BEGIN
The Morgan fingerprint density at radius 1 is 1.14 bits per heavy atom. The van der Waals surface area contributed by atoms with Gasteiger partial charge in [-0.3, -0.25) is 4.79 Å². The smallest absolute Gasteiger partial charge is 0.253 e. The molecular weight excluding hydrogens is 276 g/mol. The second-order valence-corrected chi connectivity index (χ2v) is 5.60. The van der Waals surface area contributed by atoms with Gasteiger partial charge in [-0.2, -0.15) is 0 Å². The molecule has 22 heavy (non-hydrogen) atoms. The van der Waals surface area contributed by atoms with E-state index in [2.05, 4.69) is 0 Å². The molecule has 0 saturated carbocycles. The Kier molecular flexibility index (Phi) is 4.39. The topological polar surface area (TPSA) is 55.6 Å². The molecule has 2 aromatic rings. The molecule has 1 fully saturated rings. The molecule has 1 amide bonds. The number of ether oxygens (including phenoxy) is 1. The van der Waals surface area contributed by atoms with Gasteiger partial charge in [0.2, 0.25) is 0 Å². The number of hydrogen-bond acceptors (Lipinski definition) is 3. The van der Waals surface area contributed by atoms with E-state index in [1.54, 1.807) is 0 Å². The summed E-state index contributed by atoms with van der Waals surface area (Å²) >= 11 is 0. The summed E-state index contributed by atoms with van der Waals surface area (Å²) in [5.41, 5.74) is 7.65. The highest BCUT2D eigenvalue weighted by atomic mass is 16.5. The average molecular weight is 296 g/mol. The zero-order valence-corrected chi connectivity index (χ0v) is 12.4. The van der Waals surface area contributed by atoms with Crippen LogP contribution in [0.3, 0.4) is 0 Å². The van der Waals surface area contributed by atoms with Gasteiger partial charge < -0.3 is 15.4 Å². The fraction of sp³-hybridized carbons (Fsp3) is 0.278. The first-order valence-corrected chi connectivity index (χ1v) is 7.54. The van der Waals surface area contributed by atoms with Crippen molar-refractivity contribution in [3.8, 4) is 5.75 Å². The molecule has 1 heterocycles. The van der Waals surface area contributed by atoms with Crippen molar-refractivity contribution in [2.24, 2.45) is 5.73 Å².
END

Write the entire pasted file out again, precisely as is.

The Morgan fingerprint density at radius 1 is 1.14 bits per heavy atom. The van der Waals surface area contributed by atoms with Gasteiger partial charge in [-0.3, -0.25) is 4.79 Å². The smallest absolute Gasteiger partial charge is 0.253 e. The molecular weight excluding hydrogens is 276 g/mol. The second-order valence-corrected chi connectivity index (χ2v) is 5.60. The van der Waals surface area contributed by atoms with Gasteiger partial charge in [-0.2, -0.15) is 0 Å². The molecule has 22 heavy (non-hydrogen) atoms. The van der Waals surface area contributed by atoms with E-state index in [2.05, 4.69) is 0 Å². The molecule has 0 saturated carbocycles. The Kier molecular flexibility index (Phi) is 4.39. The topological polar surface area (TPSA) is 55.6 Å². The molecule has 2 aromatic rings. The molecule has 1 fully saturated rings. The molecule has 1 amide bonds. The number of ether oxygens (including phenoxy) is 1. The van der Waals surface area contributed by atoms with Gasteiger partial charge in [0.2, 0.25) is 0 Å². The number of hydrogen-bond acceptors (Lipinski definition) is 3. The van der Waals surface area contributed by atoms with E-state index in [1.54, 1.807) is 0 Å². The summed E-state index contributed by atoms with van der Waals surface area (Å²) >= 11 is 0. The summed E-state index contributed by atoms with van der Waals surface area (Å²) in [5.41, 5.74) is 7.65. The highest BCUT2D eigenvalue weighted by atomic mass is 16.5. The average molecular weight is 296 g/mol. The zero-order valence-corrected chi connectivity index (χ0v) is 12.4. The van der Waals surface area contributed by atoms with Crippen LogP contribution in [0.3, 0.4) is 0 Å². The van der Waals surface area contributed by atoms with Gasteiger partial charge < -0.3 is 15.4 Å². The fraction of sp³-hybridized carbons (Fsp3) is 0.278. The first-order valence-corrected chi connectivity index (χ1v) is 7.54. The van der Waals surface area contributed by atoms with Crippen molar-refractivity contribution in [3.8, 4) is 5.75 Å². The molecule has 1 heterocycles. The van der Waals surface area contributed by atoms with Crippen molar-refractivity contribution in [2.24, 2.45) is 5.73 Å².